Combustion 911 Header Background
  SubTotal:      View Cart View Combustion 911 Shopping Cart
Combustion 911 Header Background

FAQ: What is a Package Burner?

A package burner is an industrial burner with its own dedicated blower. The standard scope of supply includes everything you need to safely run the burner: blower, air valve, air pressure switches, gas manifold (with filter, pressure reducing regulator, safety shut-off valves, gas pressure switches, etc.), ignition transformer, and flame safety. You are responsible for the gas and electric drops, but the idea is a package burner should be plug-and-play.

That doesn’t mean you’re without options. Customers often ask for some variation of the standard scope. You might want to provide the gas manifold and components yourself, or use a different flame safety, or change how the air is controlled. Maybe you need a special blower motor for your electric supply. Combustion is a high mix, low volume business, and many manufacturers recognize this and are prepared to work with you.

Package Burner Control Methods

It’s common to see either fixed air/modulating gas or fixed gas/modulating air control on a package burner. Of the two, we see fixed gas/modulating air most often.

In a fixed gas/modulating air scheme, the air flow is managed using a butterfly valve installed between the blower and the burner. An actuator drives the butterfly valve (there are options here, selected according to your application and need), and a cross-connected regulator maintains a constant gas-to-air ratio.

In a fixed air/modulating gas scheme, there is no valve between the blower and the burner, and the air flow is always the same. In a dual stage or modulating system, gas flow is modulated using a butterfly valve (or similar) with an actuator. In an on/off system, the modulating valve is omitted.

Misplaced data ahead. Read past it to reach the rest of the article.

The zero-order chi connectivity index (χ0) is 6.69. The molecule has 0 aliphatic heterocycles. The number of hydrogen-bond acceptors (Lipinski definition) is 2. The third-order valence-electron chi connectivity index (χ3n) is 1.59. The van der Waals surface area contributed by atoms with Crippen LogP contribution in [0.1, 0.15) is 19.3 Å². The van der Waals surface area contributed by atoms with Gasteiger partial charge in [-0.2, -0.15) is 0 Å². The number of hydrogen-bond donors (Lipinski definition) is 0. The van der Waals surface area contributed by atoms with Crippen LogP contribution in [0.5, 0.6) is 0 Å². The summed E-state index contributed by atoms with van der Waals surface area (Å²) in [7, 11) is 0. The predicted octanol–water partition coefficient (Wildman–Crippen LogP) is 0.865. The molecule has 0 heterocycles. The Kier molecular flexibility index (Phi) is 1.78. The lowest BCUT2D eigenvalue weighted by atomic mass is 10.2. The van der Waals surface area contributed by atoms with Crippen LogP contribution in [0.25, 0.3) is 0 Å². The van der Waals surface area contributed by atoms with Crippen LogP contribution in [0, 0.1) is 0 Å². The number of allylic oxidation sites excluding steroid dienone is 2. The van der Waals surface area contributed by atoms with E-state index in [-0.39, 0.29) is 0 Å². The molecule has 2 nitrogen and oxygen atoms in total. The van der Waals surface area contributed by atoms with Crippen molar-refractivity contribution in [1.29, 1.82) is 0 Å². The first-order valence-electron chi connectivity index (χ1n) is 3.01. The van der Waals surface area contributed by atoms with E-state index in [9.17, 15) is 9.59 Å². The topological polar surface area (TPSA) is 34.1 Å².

There are certainly other ways to manage package burners! This isn’t an exhaustive list. Please contact us if you’re curious about whether a package burner is right for you.


Package burners are popular for use in dryers, convection ovens for industrial food processing, and direct- or indirect-fired air heating applications. They’re also widely used in the textile industry, and in paint booths, ceramic kilns, and many others.


Package burners are popular in situations where only one burner is needed, for obvious reasons, but they are also handy for applications where the equipment changes location. Without a central blower and air manifold to worry about, you’re limited only by where you can drop gas and electric.

You’ll find package burners in groups on large ovens, too. Imagine a convection oven running low temps with a lot of air movement. With a blower at each burner, you have options to create the ideal environment for an even bake.

A package burner’s pre-piped manifold will act as both a main gas train and burner train. This virtually ensures the oven won’t be forced down due to a failed regulator, pressure switch, or gas valve. You might lose an individual burner, but not the whole system.

If a package burner needs to be replaced, this can often be done with a quick operation, unmounting the old burner and mounting the new one. Of course, this is an extreme case. Most issues can usually be handled with spare parts.

Can you recommend a package burner?

Of course! ESA’s FC package burner are fixed air package burners. Use this model for on/off control, dual stage control, or modulating gas control.

The ESA EPB series utilize a butterfly valve for air control, and a cross-connected regulator to maintain a constant gas-to-air ratio.

For Automation

We believe in automation for all! Visit and contact us to learn how we can help you automate!

Posted by  b-olstrad ; Published October 17, 2022

 Categories: ESA, Industrial Burners

 Tags: , , ,

 Bookmark the permalink

 RSS Feed (comments for this post)

Both comments and trackbacks are currently closed.


Combustion 911

600 Mogadore Rd. Kent, OH 44240

Phone 330-678-3683


View Terms and Conditions

Privacy Policy

©2021 Olstrad Engineering All Rights Reserved

Visit Combustion 911 on LinkedInVisit Combustion 911 on FacebookVisit Combustion 911 on TwitterWatch Combustion 911 videos on YouTubeEmail Combustion 911Read Articles on the Combustion 911 Blog

Need a quote? Have a Question?